WASHINGTON - U.S. Congressman Porter Goss, President Bush's nominee for CIA director, could be his own worst enemy when it comes to making the case that he deserves to lead the U.S. intelligence agency.
"I couldn't get a job with CIA today. I am not qualified," the Florida Republican told documentary-maker Michael Moore's production company during the filming of the anti-Bush movie "Fahrenheit 9/11."
A day after Bush picked Goss for the top U.S. spy job, Moore Wednesday released an excerpt from a March 3 interview in which the 65-year-old former House of Representatives intelligence chief recounts his lack of qualifications for employment as a modern CIA staffer.
"I don't have the language skills. I, you know, my language skills were romance languages and stuff. We're looking for Arabists today. I don't have the cultural background probably," Goss is quoted in an interview transcript.
"And I certainly don't have the technical skills, uh, as my children remind me every day: 'Dad you got to get better on your computer.' Uh, so, the things that you need to have, I don't have."
Goss, who served with the CIA clandestine services in Latin America and Europe in the 1960s, was not immediately available for comment.
The White House dismissed the Moore interview transcript as "ridiculous hearsay" and emphasized the depth of bipartisan respect for Goss on Capitol Hill.
"Porter Goss has very strong support from Republicans, and Democrats including Sen. Bob Graham of Florida," said White House spokesman Trent Duffy. Graham is the former head of Senate intelligence.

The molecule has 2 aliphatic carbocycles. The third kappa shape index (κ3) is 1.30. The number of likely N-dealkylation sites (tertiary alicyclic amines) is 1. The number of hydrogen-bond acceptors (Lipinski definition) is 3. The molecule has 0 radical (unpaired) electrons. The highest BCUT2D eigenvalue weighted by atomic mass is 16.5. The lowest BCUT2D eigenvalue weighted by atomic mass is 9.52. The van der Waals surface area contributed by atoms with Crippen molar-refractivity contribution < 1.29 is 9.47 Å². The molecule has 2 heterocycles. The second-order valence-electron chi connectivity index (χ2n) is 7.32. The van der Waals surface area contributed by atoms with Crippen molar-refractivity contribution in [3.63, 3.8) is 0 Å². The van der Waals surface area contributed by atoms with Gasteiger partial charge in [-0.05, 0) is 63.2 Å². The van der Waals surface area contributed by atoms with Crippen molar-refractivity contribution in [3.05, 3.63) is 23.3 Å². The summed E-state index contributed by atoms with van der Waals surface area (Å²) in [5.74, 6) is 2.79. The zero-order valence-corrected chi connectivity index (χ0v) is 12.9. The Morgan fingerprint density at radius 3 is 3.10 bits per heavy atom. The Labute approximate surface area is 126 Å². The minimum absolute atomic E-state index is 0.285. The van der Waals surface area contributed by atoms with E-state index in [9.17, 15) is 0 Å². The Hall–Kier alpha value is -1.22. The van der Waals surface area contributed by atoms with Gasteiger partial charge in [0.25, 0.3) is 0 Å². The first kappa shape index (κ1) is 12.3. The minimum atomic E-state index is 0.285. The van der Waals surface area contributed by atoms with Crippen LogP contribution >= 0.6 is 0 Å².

"No one's really questioning his qualifications. Even people who say he's too political for the job say he has qualifications for the job," Duffy added.
Goss appears in Moore's film, the most financially successful documentary in history, during a segment devoted to the USA Patriot Act, an anti-terrorism measure.
Moore told Reuters that Goss, who until Tuesday was chairman of the House of Representatives Permanent Select Committee on Intelligence, granted an interview to two of his producers without first checking to see who they worked for.
"You'd think the person who was the head of the intelligence committee would ask a few more questions," said Moore.
"The reality is that Porter Goss was in charge of the oversight of the CIA during a time when the CIA didn't do its job, which in part resulted in the loss of lives of 3,000 people," he said via telephone from New York.
Goss is expected to appear at confirmation hearings before the Senate intelligence committee next month.
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